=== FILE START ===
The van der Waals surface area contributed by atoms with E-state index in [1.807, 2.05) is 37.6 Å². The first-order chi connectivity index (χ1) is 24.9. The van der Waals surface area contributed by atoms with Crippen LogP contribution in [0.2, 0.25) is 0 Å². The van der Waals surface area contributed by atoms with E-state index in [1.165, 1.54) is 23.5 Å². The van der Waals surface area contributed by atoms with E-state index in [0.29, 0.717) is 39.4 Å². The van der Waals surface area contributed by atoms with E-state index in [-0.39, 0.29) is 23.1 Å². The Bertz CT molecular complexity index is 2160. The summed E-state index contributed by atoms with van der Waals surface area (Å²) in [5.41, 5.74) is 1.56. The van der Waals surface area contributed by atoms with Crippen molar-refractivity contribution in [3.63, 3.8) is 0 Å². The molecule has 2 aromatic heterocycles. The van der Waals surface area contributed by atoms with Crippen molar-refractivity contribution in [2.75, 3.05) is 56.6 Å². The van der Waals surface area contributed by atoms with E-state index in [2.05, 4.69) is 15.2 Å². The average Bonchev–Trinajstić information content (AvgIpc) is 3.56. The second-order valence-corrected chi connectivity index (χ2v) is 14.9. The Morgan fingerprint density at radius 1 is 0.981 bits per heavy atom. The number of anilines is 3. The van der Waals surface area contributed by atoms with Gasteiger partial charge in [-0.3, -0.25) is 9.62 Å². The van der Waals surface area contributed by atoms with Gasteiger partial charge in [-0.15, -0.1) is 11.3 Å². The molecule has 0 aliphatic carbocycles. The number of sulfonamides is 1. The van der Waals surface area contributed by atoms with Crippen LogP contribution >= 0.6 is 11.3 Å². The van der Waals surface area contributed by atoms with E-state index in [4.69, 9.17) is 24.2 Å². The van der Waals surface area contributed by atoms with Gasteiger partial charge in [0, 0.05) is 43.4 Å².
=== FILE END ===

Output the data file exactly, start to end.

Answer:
The van der Waals surface area contributed by atoms with E-state index in [1.807, 2.05) is 37.6 Å². The first-order chi connectivity index (χ1) is 24.9. The van der Waals surface area contributed by atoms with Crippen LogP contribution in [0.2, 0.25) is 0 Å². The van der Waals surface area contributed by atoms with E-state index in [1.165, 1.54) is 23.5 Å². The van der Waals surface area contributed by atoms with E-state index in [0.29, 0.717) is 39.4 Å². The van der Waals surface area contributed by atoms with E-state index in [-0.39, 0.29) is 23.1 Å². The Bertz CT molecular complexity index is 2160. The summed E-state index contributed by atoms with van der Waals surface area (Å²) in [5.41, 5.74) is 1.56. The van der Waals surface area contributed by atoms with Crippen molar-refractivity contribution in [3.63, 3.8) is 0 Å². The molecule has 2 aromatic heterocycles. The van der Waals surface area contributed by atoms with Crippen molar-refractivity contribution in [2.75, 3.05) is 56.6 Å². The van der Waals surface area contributed by atoms with E-state index in [2.05, 4.69) is 15.2 Å². The average Bonchev–Trinajstić information content (AvgIpc) is 3.56. The second-order valence-corrected chi connectivity index (χ2v) is 14.9. The Morgan fingerprint density at radius 1 is 0.981 bits per heavy atom. The number of anilines is 3. The van der Waals surface area contributed by atoms with Gasteiger partial charge in [-0.3, -0.25) is 9.62 Å². The van der Waals surface area contributed by atoms with Gasteiger partial charge in [-0.15, -0.1) is 11.3 Å². The molecule has 0 aliphatic carbocycles. The number of sulfonamides is 1. The van der Waals surface area contributed by atoms with Crippen LogP contribution >= 0.6 is 11.3 Å². The van der Waals surface area contributed by atoms with E-state index in [4.69, 9.17) is 24.2 Å². The van der Waals surface area contributed by atoms with Gasteiger partial charge in [0, 0.05) is 43.4 Å².